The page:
He also outlined medical and educational uses: One town in Kentucky, Hicks said, has achieved “extraordinary” results in its schools after installing 1-gigabit fiber.
With Yankee’s closure, what many want to hear about is the potential for new jobs in town.
“Really, I think we need to look at this as an economic development initiative for Vernon,” Langeveld said. “Businesses already need this kind of speed or very soon will need this kind of speed, so having that in town will really be a big plus in trying to get more businesses to locate here.”
That doesn’t necessarily mean large, brick-and-mortar businesses, Zlochiver said. She foresees an economy that’s “knowledge-based and innovative,” with entrepreneurs able to work from home or from small offices.
There are no guarantees of such economic benefits. But Hicks pointed to research showing that home buyers and business owners place a high priority on high-speed broadband, and he told the crowd that “there is the idea of, ‘Build it, and they will come.’”
The committee has been looking into the possibility of building a municipally owned fiber optic network, where the town would contract for creation of the network, then contract for its operation and maintenance.
Committee members pointed to several examples of publicly-owned fiber networks. Though Burlington Telecom has had well-publicized financial issues and is up for sale, the network continues to operate and has been cited as a prime driver behind potential growth in that area.
In Massachusetts, a “WiredWest” effort is under way to create a regional, $79 million fiber network in more than 30 towns. And a functioning, municipally owned network already exists in Leverett, Mass. “LeverettNet” provides 1-gigabit service via a system built by Millennium Communications Group.
Members of the Vernon committee have talked to Millennium and to Sovernet Communications, the Bellows Falls-based company that built a Vermont fiber optic network that reached hundreds of “community anchor institutions” including Vernon’s library. The Fiber Optic Committee also has contacted state and regional officials as well as legal representatives.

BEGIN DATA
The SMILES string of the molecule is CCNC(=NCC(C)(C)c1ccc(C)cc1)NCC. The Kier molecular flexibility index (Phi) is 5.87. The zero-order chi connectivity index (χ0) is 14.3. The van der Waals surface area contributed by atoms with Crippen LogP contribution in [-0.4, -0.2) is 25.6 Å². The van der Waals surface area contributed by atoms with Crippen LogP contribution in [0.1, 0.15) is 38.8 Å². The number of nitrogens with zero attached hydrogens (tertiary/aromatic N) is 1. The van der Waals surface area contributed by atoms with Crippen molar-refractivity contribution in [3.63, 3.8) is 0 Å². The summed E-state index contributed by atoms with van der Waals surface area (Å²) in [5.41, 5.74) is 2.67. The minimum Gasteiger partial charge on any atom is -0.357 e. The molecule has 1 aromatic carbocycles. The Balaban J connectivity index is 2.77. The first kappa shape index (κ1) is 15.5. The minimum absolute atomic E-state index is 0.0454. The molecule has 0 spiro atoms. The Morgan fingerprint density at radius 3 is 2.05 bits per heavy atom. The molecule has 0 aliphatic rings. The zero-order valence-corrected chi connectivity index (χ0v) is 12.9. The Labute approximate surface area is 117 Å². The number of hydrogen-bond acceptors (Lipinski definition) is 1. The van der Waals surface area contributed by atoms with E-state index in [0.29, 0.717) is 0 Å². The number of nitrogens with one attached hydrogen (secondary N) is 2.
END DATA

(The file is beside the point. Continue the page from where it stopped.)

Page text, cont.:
But many questions remain, including how much a fiber connection might cost for customers and how the town would pay for the project. Committee members are suggesting a mix of grants and a bond issue to finance the project, and they believe at least 25 percent of Vernon’s homes and businesses would have to sign up to make the project feasible.
“We need to consult people much more knowledgeable than we are, and we need to enlist the help of federal, state, and local (officials) to seek out grants and other sources of funding,” Zlochiver said.
The Jan. 19 crowd seemed interested in the concept, with some asking questions about the project’s timing and the technical aspects of fiber connections.
Officials say they’ll need more of that kind of sentiment if the project is to move forward. Vernon Planning Commission has not yet endorsed the proposal, and much more support is needed from the town’s businesses and residents.
“We need volunteers to canvass neighborhoods to explain what this is about and to gauge the interest of our neighbors,” Zlochiver said. “This is the just start of a long process.”